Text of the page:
Paywalls, Italian Style

Paywalls, Italian Style

The New York Times in the US and The Financial Times in the UK are having increasing success with their subscriber paywalls in the English-speaking news market, but how well does the practice translate into Italian?

By Eduardo Tessler | Consultant | Innovation Media Consulting Group | Porto Alegre

Italy’s Digital Age is different than in any other part of the world. Every newspaper has a very long homepage — about 20 screens if you scroll down — and a mixed salad of all the content you can imagine. That’s the template for every media company in the country.

The business model is advertising, but the expensive costs of parallel newsrooms just for the digital edition became a serious problem for the big companies, who all started to lose money. Corriere della Sera, while thinking about how to celebrate 140 years of journalism in Milan and around the country, decided to change the business model and opted to introduce a paywall to try to monetise its very dedicated audience.

Business Unit Director Nicola Speroni told INNOVATION that the move to a paywall was aligned with a drive to renew trust with readers.

“For Corriere della Sera, the transition to membership was a conscious decision for a long time and, in the end, we chose a path that points to the quality of our content, trying to revive the covenant of trust established with our readers 140 years ago on paper and extending it to the new digital media. We are the first newspaper in Italy to make such an important and convinced choice, a leading choice, and hopefully it will be of help to the entire publishing industry.”

Corriere’s C+ is now considered a must and maintains the three hallmarks of the paper’s history: credibility, courage and culture. Subscribers get special content. Corriere was not the first player to ask its Italian audience for money. Il Sole 24 Ore, a business newspaper and news hub, has a very well organised subscription plan, but Il Sole is a niche company, for businessmen. Corriere was the first generalist media outlet in Italy to put up a paywall.

Quality Attraction

The move has not been without its problems. The first 20 articles a month—from across the paper, including the paper’s highest quality journalism—are free, with two exceptions: PrimaOra (a very curated newsletter) and archive access. Both are only for C+ subscribers. Videos and section home pages are free too. It is relatively easy, though, for readers to find ways around the paywall to read more articles, by clearing cookies from their browser, or by opening another browser.

“Our challenge is to grow Corriere della Sera’s quality in digital as well, in such a way as to give the user a sensation of value with any click”, said Alessandro Bompiere, Media CEO of RCS Group, Corriere’s owner.

The newspaper exited the frenetic race to grow its audience at any cost. The new driving force is quality, and money. The new graphics on the website start two days behind the paywall, which was launched January 27. AudioWeb Report reported Corriere had 18.8 million page views that day but just 16.1 million a month later, a fall of 14.3%. The same thing happened to unique users, which fell from 3.1 million to 2.4 million. By the end of March, however, there were 30,000 new subscribers.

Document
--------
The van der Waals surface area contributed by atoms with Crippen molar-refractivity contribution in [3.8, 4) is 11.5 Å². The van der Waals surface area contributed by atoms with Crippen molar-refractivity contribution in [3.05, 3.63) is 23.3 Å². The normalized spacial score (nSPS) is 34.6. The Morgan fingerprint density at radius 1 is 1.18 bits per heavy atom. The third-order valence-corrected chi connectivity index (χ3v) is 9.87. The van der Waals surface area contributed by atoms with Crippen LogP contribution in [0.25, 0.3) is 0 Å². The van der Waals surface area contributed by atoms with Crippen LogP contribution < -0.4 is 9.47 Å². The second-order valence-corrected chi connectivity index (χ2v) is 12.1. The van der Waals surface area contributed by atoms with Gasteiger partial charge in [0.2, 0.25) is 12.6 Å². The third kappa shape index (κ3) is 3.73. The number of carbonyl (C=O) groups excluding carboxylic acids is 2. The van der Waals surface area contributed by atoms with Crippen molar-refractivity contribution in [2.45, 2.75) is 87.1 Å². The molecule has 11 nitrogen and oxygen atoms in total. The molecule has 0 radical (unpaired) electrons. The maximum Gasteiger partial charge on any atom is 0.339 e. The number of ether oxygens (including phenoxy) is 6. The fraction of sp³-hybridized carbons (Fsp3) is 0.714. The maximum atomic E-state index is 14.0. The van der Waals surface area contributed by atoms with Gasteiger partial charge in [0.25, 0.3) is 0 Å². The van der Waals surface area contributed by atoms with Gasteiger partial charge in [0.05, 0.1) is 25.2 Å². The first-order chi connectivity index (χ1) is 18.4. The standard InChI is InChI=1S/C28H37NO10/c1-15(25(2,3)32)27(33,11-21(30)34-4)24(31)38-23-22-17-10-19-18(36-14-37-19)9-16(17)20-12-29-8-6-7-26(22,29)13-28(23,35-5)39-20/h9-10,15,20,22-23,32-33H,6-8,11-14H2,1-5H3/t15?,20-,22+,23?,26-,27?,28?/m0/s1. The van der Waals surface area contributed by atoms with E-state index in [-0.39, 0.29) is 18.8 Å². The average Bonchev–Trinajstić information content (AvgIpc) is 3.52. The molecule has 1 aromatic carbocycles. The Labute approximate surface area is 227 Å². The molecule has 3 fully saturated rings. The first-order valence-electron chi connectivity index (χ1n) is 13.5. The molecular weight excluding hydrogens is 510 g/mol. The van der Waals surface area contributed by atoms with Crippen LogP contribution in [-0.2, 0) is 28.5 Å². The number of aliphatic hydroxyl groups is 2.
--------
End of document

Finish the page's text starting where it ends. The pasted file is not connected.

What Do They Buy?

There are three subscription levels—Naviga+ (€9,99/month), Digita+ (€19,99/month) and Tutto+ (€24,99/month). Naviga+ gets you everything online, including the curated newsletter PrimaOra and archive access; Digita+ adds a digital version of the print newspaper; and Tutto+ tops it off with a print copy of the Sunday edition, which is a way of mixing old habits and new needs.

So far, 86% of subscribers have chosen Naviga+, 10% Digita+ and 4% Tutto+. Everyone gets access to subscriber goodies like movie tickets, e-books, and also meetings with Corriere`s main opinion-makers in Milan and other events.

When Corriere bet on digital, the newsroom workflow changed. Mono-media thoughts about print were out and an almost round- the-clock news desk was in. Print and digital newsroom workflows were merged, although they remained physically separate in two buildings.

Everyone now works for the brand, not the platform. The first meeting is held at 8 a.m.. Newsroom Director Luciano Fontana explained the strategy in a letter to staff: “We want to create an intense relationship with our readers not only in print, but also in digital. We have to offer fantastic content online that is worth paying for”.

It`s too early to know if Corriere`s strategy is a winner or not. Other players are waiting before they decide what to do. Ad revenue for Italian newspapers is falling, down 4.6% a year (FCP, April 2015-March 2016). It`s time to look for, and find, new income streams.


Like large, consolidated news brands in the United States and United Kingdom, Italy’s Corriere della Sera appears to have discovered some of the key elements for transitioning to a growing digital subscriber base, in terms of the business model, a renewed focus on quality and trust before page views and clicks, and newsroom workflows. It must continue to experiment with pricing and subscription models to unearth the hidden value in those new subscriber relations.



This article is one of many chapters published in our book, Innovations in News Media 2016 World Report.